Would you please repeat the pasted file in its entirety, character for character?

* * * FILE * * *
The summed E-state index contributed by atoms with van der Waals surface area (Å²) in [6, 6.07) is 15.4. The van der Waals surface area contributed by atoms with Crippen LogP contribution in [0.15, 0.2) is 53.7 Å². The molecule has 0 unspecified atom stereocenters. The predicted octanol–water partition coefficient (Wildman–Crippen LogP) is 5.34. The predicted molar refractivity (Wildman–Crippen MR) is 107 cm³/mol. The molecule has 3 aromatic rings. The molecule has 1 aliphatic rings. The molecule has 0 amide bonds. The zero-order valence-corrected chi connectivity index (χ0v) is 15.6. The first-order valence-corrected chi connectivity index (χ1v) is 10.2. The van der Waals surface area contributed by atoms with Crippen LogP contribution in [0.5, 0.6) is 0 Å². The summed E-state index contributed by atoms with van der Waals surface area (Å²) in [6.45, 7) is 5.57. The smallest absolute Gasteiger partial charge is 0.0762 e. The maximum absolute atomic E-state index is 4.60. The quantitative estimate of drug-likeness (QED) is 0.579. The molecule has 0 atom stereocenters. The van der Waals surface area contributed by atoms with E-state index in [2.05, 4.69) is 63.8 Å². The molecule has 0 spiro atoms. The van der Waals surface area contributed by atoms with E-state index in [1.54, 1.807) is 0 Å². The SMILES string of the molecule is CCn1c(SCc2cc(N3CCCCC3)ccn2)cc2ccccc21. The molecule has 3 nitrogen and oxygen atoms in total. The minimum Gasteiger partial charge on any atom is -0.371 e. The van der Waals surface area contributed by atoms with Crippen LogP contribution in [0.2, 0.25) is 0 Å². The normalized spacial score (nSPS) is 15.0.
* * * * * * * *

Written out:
The summed E-state index contributed by atoms with van der Waals surface area (Å²) in [6, 6.07) is 15.4. The van der Waals surface area contributed by atoms with Crippen LogP contribution in [0.15, 0.2) is 53.7 Å². The molecule has 0 unspecified atom stereocenters. The predicted octanol–water partition coefficient (Wildman–Crippen LogP) is 5.34. The predicted molar refractivity (Wildman–Crippen MR) is 107 cm³/mol. The molecule has 3 aromatic rings. The molecule has 1 aliphatic rings. The molecule has 0 amide bonds. The zero-order valence-corrected chi connectivity index (χ0v) is 15.6. The first-order valence-corrected chi connectivity index (χ1v) is 10.2. The van der Waals surface area contributed by atoms with Crippen LogP contribution in [0.5, 0.6) is 0 Å². The summed E-state index contributed by atoms with van der Waals surface area (Å²) in [6.45, 7) is 5.57. The smallest absolute Gasteiger partial charge is 0.0762 e. The maximum absolute atomic E-state index is 4.60. The quantitative estimate of drug-likeness (QED) is 0.579. The molecule has 0 atom stereocenters. The van der Waals surface area contributed by atoms with E-state index in [2.05, 4.69) is 63.8 Å². The molecule has 0 spiro atoms. The van der Waals surface area contributed by atoms with E-state index in [1.54, 1.807) is 0 Å². The SMILES string of the molecule is CCn1c(SCc2cc(N3CCCCC3)ccn2)cc2ccccc21. The molecule has 3 nitrogen and oxygen atoms in total. The minimum Gasteiger partial charge on any atom is -0.371 e. The van der Waals surface area contributed by atoms with Crippen LogP contribution in [0.2, 0.25) is 0 Å². The normalized spacial score (nSPS) is 15.0.